‘They don’t like my bony body/They don’t like my dirty hair’ begins the chorus of Honey Bunny, one of Girls’ top released singles, personifying front-man Christopher Owens’ oft-portrayed feelings of angst and rejection. Girls’ recent release marks a different sound from the snotty-voiced beginnings of Lust for Life, their hit from their first compilation, Album.
Though their six-song LP, Broken Dreams Club, released in November 2010 represented a subtle shift from their earlier work, the third compilation generated by Owens comes with an awareness that their musical style is growing in complexity and the nature of its musical influences. Whilst songs such as Ghost Mouth on Album and Substance on Broken Dreams Club display Owens’ natural proclivity for songwriting, Father, Son, Holy Ghost takes things further, culminating in an album that is catchy yet melancholic, fun yet somber, and as lyrically incisive as it is musically varied.
To appreciate and understand Girls’ music is to familiarize oneself with the mind of Christopher Owens, who was raised in, and eventually escaped from, the religious cult Children of God. His tumultuous relationships with the women in his life and the heavy opiates to which he was once addicted provide material for his painful yet soothingly-crooned lyrics, centred around his quest for love: ‘I want to see the light of love/I’m looking for meaning in my life/And you My Ma’.
The honesty of Owens’ songwriting reaches its peak in the album’s Just a Song, which begins with a soft rift of classical guitar, soon paired with him singing despairingly, ‘It just feels like it’s gone…/seems like nobody’s happy now’. The lilting guitar sequence halfway through the song is reminiscent of the dawning of a new day, and snare drums alongside the lyrics, ‘Love/It’s just a song’ renders the listener captivated in what is a complex and layered musical piece, full of hopeful contemplation.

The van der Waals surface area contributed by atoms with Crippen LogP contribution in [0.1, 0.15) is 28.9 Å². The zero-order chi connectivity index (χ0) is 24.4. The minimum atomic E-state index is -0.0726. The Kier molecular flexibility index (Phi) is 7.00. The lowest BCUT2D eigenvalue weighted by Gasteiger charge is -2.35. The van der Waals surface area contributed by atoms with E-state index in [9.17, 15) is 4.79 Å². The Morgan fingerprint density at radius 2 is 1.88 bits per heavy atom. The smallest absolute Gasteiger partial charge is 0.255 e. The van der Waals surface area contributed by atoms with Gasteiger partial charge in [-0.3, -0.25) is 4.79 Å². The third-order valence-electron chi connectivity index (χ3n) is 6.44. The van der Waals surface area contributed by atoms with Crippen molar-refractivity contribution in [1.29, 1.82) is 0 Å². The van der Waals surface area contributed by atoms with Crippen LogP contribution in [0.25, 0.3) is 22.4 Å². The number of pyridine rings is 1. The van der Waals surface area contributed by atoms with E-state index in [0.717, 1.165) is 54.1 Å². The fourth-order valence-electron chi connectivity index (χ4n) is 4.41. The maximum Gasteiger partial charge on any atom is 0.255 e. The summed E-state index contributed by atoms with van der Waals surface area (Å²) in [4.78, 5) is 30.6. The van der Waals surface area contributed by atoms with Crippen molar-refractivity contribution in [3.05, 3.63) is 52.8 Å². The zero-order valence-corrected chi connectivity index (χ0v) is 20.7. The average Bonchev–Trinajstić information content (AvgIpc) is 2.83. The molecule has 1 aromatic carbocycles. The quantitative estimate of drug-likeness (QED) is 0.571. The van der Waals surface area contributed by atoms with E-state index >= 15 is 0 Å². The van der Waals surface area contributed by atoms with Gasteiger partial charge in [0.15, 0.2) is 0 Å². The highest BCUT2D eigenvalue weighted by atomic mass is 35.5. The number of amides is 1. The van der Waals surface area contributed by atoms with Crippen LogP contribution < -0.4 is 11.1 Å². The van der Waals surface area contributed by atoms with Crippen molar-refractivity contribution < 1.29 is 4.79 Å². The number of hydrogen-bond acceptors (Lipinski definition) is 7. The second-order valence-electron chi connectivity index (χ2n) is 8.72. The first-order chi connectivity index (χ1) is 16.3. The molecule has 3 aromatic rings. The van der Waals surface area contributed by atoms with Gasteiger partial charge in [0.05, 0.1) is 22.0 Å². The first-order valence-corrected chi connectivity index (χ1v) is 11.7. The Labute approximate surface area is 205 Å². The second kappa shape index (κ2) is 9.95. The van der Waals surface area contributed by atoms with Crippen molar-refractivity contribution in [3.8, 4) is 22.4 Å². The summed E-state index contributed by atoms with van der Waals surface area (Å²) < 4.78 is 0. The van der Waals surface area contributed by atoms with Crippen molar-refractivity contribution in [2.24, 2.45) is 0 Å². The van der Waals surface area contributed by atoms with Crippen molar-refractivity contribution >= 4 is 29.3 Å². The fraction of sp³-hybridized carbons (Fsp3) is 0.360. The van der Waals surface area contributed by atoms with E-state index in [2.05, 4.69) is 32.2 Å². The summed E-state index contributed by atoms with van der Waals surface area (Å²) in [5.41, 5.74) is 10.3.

One aspect of Owens that spans the three albums he’s created, down to the cover art, is his ‘theatrical’ singing; the assumption of deeper tones or an unexpected inflection that starkly differs with his somewhat ‘small’ natural voice. In Love Like a River, Owens’ voice mingles with the myriad of instrumentation, including powerful gospel back-up singers in the manner of Pink Floyd, soft harmonica, organ music that picks up strength throughout the song, and a mournful guitar solo. Whilst this lends a sense of musical complexity, the lyrics of unrequited love and chasing a girl whose interest is fleeting and fickle flows with the theme of the album as a whole.
Father, Son, Holy Ghost succeeds in obtaining a richer sound, through its use of various instruments and the personality and brilliant song-writing of Christopher Owens. Where previous efforts might have sounded disjointed and a bit grasping, this album comes across as coherent. Girls have learned to channel their varied interests and sounds into a unique blend of their own, making an album that is both meaningful and easy, but not monotonous, on the ear. So for the record, Chris: I like your bony body, and I like your dirty hair, and I most certainly like the direction Girls is heading.